By Tim Fulton
Two weeks ago, my wife and I ventured
off to see a movie. Such opportunities
are rare for us and we were looking
forward to the time away from the
house to see this highly rated movie. About half-way through the movie, a fire
alarm was set off, the house lights came on, and the movie came to a
Next came an interesting display of human behavior. About a third of the
audience went racing out of the theater in fear of being scorched. Another
third (we included) stood up and moved out to the aisles not really sure
what to do. The remaining portion of the audience stayed in their seats
munching hour-old popcorn wondering what the fuss was about.
Those of us that stayed, waited for directions from the theater management.
Should we exit? Should we stay? How long would the delay be? Thirty minutes
passed and not a single communication from anyone associated with the
theater. Several patrons ventured out into the lobby to find out that there
had not been a fire and that theater personnel were attempting to revive the
What was most aggravating about this entire situation was not the wait. We
just assumed that there would be a delay prior to the continuation of the
film. What was most upsetting about this situation was the uncertainty we
faced as customers of this establishment. How long would the delay be? Will
refunds be made available if we chose to leave? What caused the
I was reminded of one of my favorite quotes in the field of Customer
“Customers don’t measure service in terms of minute, instead customer
service is measured in degrees of uncertainty.”
What could the theater have done differently? A theater representative
should have addressed the audience within several minutes of the delay and
explained the nature of the delay and the approximate wait time. I am
confident that the vast majority of the customers would have been quite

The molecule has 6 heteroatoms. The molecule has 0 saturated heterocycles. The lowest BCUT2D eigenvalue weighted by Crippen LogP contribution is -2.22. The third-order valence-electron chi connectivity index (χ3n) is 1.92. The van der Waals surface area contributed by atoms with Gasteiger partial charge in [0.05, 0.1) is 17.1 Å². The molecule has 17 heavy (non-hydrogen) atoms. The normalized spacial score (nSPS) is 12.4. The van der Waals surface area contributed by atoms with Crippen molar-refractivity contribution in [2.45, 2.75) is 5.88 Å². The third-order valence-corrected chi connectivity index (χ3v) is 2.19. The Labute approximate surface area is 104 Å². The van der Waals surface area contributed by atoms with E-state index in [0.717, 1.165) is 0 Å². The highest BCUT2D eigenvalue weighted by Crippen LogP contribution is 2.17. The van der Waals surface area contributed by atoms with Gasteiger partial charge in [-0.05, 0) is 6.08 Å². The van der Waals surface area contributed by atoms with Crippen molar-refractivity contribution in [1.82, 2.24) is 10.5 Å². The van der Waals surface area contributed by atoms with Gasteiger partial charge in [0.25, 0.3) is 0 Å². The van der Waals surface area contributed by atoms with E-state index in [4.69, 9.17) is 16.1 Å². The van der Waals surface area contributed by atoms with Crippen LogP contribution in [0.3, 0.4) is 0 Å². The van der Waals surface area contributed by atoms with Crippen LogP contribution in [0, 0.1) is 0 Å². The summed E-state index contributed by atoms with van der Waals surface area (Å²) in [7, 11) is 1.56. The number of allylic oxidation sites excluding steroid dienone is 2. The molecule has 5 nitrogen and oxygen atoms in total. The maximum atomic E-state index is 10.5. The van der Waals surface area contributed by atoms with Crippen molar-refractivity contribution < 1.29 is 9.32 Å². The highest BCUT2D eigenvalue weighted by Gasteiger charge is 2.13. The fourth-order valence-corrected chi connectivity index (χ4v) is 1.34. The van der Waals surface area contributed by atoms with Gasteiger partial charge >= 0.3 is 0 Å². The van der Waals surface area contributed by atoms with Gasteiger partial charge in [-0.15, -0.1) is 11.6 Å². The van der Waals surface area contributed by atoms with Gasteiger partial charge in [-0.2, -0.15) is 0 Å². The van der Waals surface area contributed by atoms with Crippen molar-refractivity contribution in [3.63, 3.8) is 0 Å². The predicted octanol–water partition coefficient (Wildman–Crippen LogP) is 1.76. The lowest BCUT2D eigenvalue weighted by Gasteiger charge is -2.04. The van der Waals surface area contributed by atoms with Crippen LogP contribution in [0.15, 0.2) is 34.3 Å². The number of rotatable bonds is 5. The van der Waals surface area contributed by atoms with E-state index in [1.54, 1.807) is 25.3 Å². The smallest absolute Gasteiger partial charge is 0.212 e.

satisfied with that effort and would have stayed for the remainder of the
show. Instead, a significant number of patrons left the theater and those of
us that stayed were not “happy campers”.
I have been a victim of these instances of customer dis-service on many
occasions. So have you. It happens at airports, restaurants, auto repair
shops, and many others. The uncertainty may be related to product delivery,
follow-up, payment due, employee changes, and in some cases the viability of
the provider. Rather than step up and be pro-active in their communication
with customers, companies instead decide that their customers are better off
not knowing what’s going on. They don’t trust customers to make good
decisions based on good information. What a shame.
Employers are also guilty of doing this to their internal customers.
Employees are often times uncertain as to why and how key decisions are
being made. They are kept waiting too know how and when to proceed with a
given task. Again, employees don’t measure their manager’s effectiveness by
the length of the delay but instead by the amount of uncertainty at hand.
What can you do to minimize the amount of uncertainty your customers face?